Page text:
Being a responsible business, putting ESG at the heart of things has rapidly gone from being a potential competitive advantage to being a mandatory part of a businesses offering in many sectors. Those who act now, or have already acted will be of increased relevance to customers, will be more efficient, will find it easier to attract the best talent and investment. Those that don’t will be less relevant and more wasteful and will struggle to attract new customers, bright staff and economical finance.




Q3. Is there really a quick fix to this? Do businesses just need to offset their carbon footprint by paying money to a business that will plant some trees?


As with lots of things the process is relatively simple, but actually doing it requires focus and attention. With my work at the Sustainable Business Initiative we have identified 3 steps.

  • Decide to act. Change won’t occur until a decision is made that the business wants it to happen

  • Appoint a sustainability champion. Things only get done when it’s someone’s job. Make it someone’s job, or better still, part of everyone’s job.

  • Apply an ESG framework. Signing up to an Environment Social & Governance framework that is appropriate to your sector will help you measure your impact now and help plan for change.

Once on this road, businesses will understand their biggest impacts and biggest risks so that they can be mitigated.

The speed of transition will depend on many factors, but biggest of all is the level of exposure or reliance on the hydrocarbon based economy. If your core business proposition is burning hydrocarbons, if you’re a gas company or an airline for example, then your transition is complex and needs some careful thought, planning and no small amount of innovation.These are considerable challenges and I feel we have a duty as citizens and consumers to help these businesses transition.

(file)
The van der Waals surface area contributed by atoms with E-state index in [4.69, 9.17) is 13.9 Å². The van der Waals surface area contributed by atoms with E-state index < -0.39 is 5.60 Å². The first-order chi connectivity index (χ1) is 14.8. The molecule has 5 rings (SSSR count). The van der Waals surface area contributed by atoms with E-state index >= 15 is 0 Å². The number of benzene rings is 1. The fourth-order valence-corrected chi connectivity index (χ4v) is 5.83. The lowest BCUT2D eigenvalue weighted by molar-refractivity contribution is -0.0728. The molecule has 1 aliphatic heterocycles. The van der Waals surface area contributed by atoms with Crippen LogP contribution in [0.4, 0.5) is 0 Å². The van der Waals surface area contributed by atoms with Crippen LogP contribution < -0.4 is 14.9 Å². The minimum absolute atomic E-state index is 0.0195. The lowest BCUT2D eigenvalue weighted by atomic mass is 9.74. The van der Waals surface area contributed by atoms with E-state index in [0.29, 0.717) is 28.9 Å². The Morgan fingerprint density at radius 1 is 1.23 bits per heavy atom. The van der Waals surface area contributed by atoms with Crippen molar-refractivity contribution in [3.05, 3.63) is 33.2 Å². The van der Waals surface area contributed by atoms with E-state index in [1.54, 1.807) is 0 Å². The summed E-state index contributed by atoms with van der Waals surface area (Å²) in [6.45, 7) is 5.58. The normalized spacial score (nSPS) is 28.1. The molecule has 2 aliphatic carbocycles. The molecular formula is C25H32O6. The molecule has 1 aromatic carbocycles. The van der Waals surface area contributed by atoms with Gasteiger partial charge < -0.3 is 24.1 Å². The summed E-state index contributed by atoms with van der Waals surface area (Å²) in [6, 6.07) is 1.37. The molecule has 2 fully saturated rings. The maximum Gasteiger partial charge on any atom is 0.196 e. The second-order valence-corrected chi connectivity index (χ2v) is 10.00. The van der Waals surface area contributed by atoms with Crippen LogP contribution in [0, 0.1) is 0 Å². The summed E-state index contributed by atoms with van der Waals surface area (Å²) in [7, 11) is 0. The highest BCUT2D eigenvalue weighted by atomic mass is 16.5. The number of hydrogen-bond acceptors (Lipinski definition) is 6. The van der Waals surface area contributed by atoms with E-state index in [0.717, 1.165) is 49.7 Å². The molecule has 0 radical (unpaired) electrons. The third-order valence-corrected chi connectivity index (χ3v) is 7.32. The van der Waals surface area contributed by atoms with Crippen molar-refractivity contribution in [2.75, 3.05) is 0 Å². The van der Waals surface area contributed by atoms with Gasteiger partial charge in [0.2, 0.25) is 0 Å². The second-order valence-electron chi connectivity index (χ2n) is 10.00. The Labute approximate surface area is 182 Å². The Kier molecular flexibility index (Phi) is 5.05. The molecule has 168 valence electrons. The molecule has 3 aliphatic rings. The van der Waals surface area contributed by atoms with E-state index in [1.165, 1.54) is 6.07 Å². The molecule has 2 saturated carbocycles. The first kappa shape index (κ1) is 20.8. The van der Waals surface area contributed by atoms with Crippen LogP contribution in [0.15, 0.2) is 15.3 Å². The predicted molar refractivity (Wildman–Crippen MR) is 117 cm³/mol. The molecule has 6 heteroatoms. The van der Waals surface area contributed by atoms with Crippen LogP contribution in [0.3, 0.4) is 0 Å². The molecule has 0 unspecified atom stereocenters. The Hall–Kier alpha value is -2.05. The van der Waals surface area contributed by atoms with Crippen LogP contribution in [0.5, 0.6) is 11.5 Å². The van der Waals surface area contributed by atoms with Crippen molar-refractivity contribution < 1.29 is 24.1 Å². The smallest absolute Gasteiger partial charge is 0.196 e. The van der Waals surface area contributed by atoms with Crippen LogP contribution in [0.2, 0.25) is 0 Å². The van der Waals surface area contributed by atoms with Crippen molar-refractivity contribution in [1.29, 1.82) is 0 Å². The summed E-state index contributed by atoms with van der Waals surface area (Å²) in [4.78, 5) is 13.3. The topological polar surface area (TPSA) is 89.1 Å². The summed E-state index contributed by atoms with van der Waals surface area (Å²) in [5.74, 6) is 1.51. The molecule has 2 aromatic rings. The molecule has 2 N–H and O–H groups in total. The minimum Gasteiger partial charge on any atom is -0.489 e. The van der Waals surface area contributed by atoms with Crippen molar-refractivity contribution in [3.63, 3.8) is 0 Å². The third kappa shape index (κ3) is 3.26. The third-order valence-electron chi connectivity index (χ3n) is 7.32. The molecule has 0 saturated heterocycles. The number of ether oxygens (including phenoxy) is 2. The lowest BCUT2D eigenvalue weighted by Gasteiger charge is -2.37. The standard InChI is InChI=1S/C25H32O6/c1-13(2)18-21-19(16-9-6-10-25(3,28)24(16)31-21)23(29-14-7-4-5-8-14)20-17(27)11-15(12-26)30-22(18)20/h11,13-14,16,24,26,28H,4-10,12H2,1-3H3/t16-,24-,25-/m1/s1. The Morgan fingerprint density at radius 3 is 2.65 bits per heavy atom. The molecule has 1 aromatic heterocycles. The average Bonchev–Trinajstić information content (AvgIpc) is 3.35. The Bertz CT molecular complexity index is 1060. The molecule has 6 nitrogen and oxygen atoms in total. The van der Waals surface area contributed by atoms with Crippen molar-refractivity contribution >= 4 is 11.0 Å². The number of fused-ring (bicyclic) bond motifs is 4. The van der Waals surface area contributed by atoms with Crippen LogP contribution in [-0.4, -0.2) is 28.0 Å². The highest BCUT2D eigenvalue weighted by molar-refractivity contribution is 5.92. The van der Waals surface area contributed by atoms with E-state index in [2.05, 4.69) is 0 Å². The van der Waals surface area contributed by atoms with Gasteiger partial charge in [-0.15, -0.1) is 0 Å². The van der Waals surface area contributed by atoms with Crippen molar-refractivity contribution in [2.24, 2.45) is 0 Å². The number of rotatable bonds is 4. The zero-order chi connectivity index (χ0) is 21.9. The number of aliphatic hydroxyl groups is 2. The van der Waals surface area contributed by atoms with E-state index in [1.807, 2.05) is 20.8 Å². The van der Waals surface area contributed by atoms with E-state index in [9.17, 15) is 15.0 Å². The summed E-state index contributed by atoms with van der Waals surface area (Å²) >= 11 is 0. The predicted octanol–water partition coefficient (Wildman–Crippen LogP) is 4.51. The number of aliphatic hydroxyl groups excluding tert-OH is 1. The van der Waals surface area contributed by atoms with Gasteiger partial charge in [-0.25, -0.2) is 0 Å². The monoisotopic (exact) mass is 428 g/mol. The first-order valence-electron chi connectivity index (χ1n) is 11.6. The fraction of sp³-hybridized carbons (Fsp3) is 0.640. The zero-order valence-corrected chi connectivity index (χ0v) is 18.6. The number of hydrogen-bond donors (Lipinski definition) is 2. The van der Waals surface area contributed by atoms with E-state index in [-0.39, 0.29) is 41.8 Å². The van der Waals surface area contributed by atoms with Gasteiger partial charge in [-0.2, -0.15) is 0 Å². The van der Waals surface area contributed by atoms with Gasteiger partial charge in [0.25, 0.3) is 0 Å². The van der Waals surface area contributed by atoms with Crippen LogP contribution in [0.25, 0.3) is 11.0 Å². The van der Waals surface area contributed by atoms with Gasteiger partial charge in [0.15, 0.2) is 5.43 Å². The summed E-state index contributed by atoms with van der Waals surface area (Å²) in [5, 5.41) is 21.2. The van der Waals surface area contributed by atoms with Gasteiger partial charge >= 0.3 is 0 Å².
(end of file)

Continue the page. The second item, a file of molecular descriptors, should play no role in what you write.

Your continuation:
Finally, the COP26 definition of Net Zero, (and therefore the only one that really matters) does not recognise offsetting as a valid approach except as a last resort, for those unavoidable emissions that cannot be reduced or mitigated any other way.




Q4. Other than the Environmental impact, when you talk to businesses, what are common areas that need to be addressed that aren’t?


We‘ve talked about transitioning to the “Green Economy”, but the other challenges that come up are, at their heart, also about managing transitions. Innovation is about creating a pipeline of new and improved offerings that ensure your business proposition is relevant to the future economy. The trend towards digital-first and the rapid growth in automation and AI processes are about transitioning to a more digital future with greater efficiencies and less admin. All of these transitions need to have the strategy in place, the right technology identified and the people brought along too. These type of things are actually better done from the outside-in with external help, minimising the disruption to in-house teams and not letting business as usual suffer.




Q5. Any type of business transformation is hugely complex, and it’s much easier and cheaper in the short term, to talk a good game. What people, tech and strategies do businesses need to put in place before they even get started so that they can actually implement what they talk about?


It’s hard to give general guidance about what strategies, people, and tech need to be put in place without looking at the specific case, but they will definitely need trusted insight informing a clear and well thought out strategy, and the right people, pulling together in the right direction, supported by the right tech and training to make the transitioning work. In that order.